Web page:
Search

You searched for: Content Type Working Paper Remove constraint Content Type: Working Paper Political Geography Eastern Europe Remove constraint Political Geography: Eastern Europe Publication Year within 10 Years Remove constraint Publication Year: within 10 Years Publication Year within 5 Years Remove constraint Publication Year: within 5 Years Publication Year within 25 Years Remove constraint Publication Year: within 25 Years Topic Diplomacy Remove constraint Topic: Diplomacy
Number of results to display per page

Search Results

  • Author: Krševan Antun Dujmović
  • Publication Date: 12-2019
  • Content Type: Working Paper
  • Institution: Institute for Development and International Relations (IRMO)
  • Abstract: For more than half a decade Ukraine has been one of epicenters on the map of geopolitical crises in the world and consequently drawn a lot of international attention worldwide. Ever since it gained its independence form the crumbling Soviet Union in 1991, Ukraine was a of the country also changed. Ukraine has been dominated by Russia as the Russian Empire penetrated deep toward the Black Sea in the 17th century, and the position of inferiority towards Moscow was also the case in the USSR. The first upheaval dubbed the Orange Revolution sort of buffer zone between the West and East, between the United States and European allies on the one hand, and the Russian Federation on the other. With the change of political elites and their political preferences, the orientation in 2004, brought to power Viktor Yushchenko, who tried to conduct reforms and bring Ukraine closer to the West, but the effect of his Presidency were ephemeral. President Viktor Yanukovych turned Ukraine’s sight towards Russia again, but also kept the process of EU association alive before suddenly deciding not to sign the Association Agreement with the EU just days before the planned signing ceremony on 29th November 2013. This Yanukovych’s abrupt turn from EU in favor of stronger ties with Russia triggered the wave of massive public demonstrations which later become known as the Euromaidan and subsequently the Ukrainian revolution in February 2014. The Euromaidan Revolution toppled Yanukovych and the new pro-Western government was formed. Russia soon reacted to the change of tide in Ukraine by annexing the Crimean peninsula in March and soon the armed conflict between the pro- Western government in Kiev and Russia backed rebels in Donetsk and Luhansk Oblasts broke out. Ever since the spring of 2014, Ukraine has been engulfed in a brutal conflict in the east of the country that is hampering its efforts to reform and get closer to the EU. Nonetheless, Ukrainian leadership is under the new President Volodymir Zelensky is striving to forge stronger links with the West and the EU.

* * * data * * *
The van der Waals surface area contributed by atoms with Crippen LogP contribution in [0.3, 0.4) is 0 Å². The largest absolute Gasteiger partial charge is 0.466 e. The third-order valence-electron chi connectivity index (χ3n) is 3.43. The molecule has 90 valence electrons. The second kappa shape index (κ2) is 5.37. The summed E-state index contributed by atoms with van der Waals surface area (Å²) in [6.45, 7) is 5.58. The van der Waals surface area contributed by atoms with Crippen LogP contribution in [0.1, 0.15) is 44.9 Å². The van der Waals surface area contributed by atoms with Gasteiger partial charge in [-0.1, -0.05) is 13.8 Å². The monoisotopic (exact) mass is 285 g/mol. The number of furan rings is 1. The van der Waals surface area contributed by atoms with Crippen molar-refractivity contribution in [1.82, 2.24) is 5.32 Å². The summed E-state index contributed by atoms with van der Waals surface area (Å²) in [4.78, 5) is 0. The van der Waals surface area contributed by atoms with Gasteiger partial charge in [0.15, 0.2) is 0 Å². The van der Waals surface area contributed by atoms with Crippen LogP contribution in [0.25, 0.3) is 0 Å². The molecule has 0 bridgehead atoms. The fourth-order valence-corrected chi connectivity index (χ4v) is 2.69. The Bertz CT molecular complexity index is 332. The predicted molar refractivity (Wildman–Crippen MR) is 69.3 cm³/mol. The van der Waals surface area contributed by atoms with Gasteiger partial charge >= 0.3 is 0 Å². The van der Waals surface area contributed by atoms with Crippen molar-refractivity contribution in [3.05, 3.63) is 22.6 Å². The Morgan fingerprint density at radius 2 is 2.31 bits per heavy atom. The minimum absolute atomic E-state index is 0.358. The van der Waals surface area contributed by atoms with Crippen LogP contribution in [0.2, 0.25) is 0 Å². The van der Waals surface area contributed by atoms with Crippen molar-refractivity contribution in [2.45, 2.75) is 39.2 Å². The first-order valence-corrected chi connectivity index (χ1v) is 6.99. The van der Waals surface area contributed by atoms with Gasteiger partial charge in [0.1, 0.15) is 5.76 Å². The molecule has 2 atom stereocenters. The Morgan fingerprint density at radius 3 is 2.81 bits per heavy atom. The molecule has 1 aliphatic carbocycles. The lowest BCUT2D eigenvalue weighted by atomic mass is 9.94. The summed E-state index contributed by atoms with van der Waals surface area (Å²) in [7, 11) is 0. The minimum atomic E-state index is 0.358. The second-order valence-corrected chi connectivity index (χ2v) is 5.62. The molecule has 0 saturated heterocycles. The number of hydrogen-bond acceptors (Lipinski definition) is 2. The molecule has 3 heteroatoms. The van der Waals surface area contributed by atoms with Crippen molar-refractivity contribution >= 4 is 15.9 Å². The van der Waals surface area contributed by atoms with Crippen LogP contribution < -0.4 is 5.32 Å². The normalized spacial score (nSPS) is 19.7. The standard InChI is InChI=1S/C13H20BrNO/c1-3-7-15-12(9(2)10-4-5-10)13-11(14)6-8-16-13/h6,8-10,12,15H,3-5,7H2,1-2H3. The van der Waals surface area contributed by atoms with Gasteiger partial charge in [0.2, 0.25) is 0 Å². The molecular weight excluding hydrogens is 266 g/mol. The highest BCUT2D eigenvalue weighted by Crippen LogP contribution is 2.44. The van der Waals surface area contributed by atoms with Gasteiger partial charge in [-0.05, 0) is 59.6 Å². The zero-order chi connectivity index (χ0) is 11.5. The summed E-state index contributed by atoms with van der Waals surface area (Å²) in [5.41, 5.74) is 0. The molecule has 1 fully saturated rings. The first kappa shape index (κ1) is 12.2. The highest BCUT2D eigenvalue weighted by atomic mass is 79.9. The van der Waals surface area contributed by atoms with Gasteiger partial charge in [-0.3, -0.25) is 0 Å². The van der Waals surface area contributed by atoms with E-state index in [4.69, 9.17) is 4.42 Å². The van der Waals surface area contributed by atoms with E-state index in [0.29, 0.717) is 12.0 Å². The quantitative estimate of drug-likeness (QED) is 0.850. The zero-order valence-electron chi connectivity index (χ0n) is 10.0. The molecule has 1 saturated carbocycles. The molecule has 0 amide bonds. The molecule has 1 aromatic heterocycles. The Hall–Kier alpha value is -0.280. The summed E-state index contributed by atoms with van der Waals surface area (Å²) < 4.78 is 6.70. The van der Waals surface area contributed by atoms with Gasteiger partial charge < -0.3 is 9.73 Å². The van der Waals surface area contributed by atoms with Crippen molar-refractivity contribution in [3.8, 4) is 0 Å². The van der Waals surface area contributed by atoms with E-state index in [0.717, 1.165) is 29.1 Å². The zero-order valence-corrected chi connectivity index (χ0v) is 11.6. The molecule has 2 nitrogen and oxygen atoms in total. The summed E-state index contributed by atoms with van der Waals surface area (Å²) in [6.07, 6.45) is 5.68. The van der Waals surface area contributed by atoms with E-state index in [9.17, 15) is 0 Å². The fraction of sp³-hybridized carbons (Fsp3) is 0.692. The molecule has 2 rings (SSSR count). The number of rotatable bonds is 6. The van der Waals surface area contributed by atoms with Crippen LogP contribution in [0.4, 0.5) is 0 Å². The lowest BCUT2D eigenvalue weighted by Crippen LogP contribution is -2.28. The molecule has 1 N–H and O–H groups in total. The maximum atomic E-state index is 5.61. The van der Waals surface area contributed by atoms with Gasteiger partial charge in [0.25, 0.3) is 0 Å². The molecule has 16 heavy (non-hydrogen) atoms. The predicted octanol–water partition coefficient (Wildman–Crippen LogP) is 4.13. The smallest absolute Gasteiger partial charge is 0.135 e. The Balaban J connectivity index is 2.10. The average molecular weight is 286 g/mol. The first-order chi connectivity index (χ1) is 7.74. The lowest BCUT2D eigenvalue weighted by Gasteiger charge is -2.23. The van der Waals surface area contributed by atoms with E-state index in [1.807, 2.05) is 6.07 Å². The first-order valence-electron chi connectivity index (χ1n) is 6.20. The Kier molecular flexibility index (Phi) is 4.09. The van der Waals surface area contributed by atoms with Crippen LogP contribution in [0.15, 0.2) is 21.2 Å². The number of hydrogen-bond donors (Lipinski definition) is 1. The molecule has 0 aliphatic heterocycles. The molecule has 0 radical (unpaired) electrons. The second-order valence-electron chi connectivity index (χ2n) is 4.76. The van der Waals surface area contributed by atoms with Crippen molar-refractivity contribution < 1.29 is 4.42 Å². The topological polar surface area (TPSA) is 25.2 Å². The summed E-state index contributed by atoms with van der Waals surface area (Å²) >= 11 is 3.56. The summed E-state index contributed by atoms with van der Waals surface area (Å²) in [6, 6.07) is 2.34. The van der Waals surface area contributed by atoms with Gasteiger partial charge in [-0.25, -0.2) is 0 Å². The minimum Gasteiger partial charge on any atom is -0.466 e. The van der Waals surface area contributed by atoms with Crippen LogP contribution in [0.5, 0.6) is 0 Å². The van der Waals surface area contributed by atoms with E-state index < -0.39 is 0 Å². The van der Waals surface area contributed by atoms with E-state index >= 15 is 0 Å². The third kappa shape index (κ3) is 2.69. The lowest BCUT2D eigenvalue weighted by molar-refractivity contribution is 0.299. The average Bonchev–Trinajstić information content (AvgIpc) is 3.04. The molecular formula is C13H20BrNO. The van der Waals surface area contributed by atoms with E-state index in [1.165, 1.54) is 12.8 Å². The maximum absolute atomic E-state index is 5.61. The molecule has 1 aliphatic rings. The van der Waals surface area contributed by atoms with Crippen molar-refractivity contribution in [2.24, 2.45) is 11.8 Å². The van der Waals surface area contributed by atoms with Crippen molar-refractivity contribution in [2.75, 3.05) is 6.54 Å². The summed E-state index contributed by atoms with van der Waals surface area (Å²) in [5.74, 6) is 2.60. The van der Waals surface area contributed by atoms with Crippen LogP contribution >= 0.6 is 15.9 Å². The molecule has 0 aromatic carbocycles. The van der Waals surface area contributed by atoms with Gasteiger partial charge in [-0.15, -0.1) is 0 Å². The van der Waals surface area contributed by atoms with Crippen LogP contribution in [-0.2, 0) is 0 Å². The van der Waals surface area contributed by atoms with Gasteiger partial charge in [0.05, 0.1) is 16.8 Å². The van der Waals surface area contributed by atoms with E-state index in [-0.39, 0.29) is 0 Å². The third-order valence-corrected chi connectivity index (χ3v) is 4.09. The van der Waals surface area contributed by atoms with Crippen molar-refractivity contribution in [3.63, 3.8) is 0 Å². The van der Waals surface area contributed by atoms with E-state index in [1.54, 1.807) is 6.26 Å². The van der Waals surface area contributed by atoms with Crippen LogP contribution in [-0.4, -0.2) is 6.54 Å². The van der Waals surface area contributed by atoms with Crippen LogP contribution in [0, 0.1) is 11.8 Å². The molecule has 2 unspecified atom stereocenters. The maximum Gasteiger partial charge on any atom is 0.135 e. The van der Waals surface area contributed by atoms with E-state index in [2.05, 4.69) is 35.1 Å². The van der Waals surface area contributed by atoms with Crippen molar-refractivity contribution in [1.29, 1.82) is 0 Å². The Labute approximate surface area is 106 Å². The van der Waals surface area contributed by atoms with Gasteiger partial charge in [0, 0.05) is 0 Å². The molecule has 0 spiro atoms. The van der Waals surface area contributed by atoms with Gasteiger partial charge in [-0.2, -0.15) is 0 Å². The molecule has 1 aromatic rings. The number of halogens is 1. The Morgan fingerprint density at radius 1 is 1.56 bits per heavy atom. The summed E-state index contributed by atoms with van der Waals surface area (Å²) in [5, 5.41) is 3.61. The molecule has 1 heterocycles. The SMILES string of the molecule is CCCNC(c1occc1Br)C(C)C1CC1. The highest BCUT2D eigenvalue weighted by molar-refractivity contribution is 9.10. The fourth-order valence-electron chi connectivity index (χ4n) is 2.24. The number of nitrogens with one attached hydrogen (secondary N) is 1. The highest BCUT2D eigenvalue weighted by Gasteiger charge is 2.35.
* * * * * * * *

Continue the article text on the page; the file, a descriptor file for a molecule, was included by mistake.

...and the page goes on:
• Topic: Foreign Policy, Diplomacy, Military Strategy, European Union, Geopolitics
  • Political Geography: Russia, United States, Europe, Ukraine, Eastern Europe, Crimea
  • Author: Sven Sakkov
  • Publication Date: 06-2019
  • Content Type: Working Paper
  • Institution: NATO Defense College
  • Abstract: After the dissolution of the Soviet Union, most of Europe went on a “strategic holiday”. The West had won and the future was bright. Even the fact that at its weakest the Russian Federation was still able to create frozen conflicts at its borders did not dent this optimism. Defence spending in Eu- rope was plummeting throughout the 1990s, and all the way to 2014. NATO’s prevailing paradigm changed from being a collective defence organi- sation more to something of a collective security actor, with many main missions and a plethora of partnerships. After the shock of 9/11, the Alliance focused on counter-insurgency operations in Afghanistan. Military capabilities required to fight a modern near-peer adversary atrophied even further. In this context, some Allies did not take their eyes off Russia – primarily Poland and the Baltic States. Yet they were perceived by major Western Allies as nuisances requiring psychological counselling, as countries who had been traumatised by their harsh history and hence had become incapable of embracing this new reality of partnership with Rus- sia. Even the Russian military aggression against Georgia in 2008 did not change that Zeitgeist. US Secretary of State Hillary Clinton presented her “reset” button to the Russian Foreign Minister Sergei Lavrov just seven months after Russian tanks rolled into Georgia.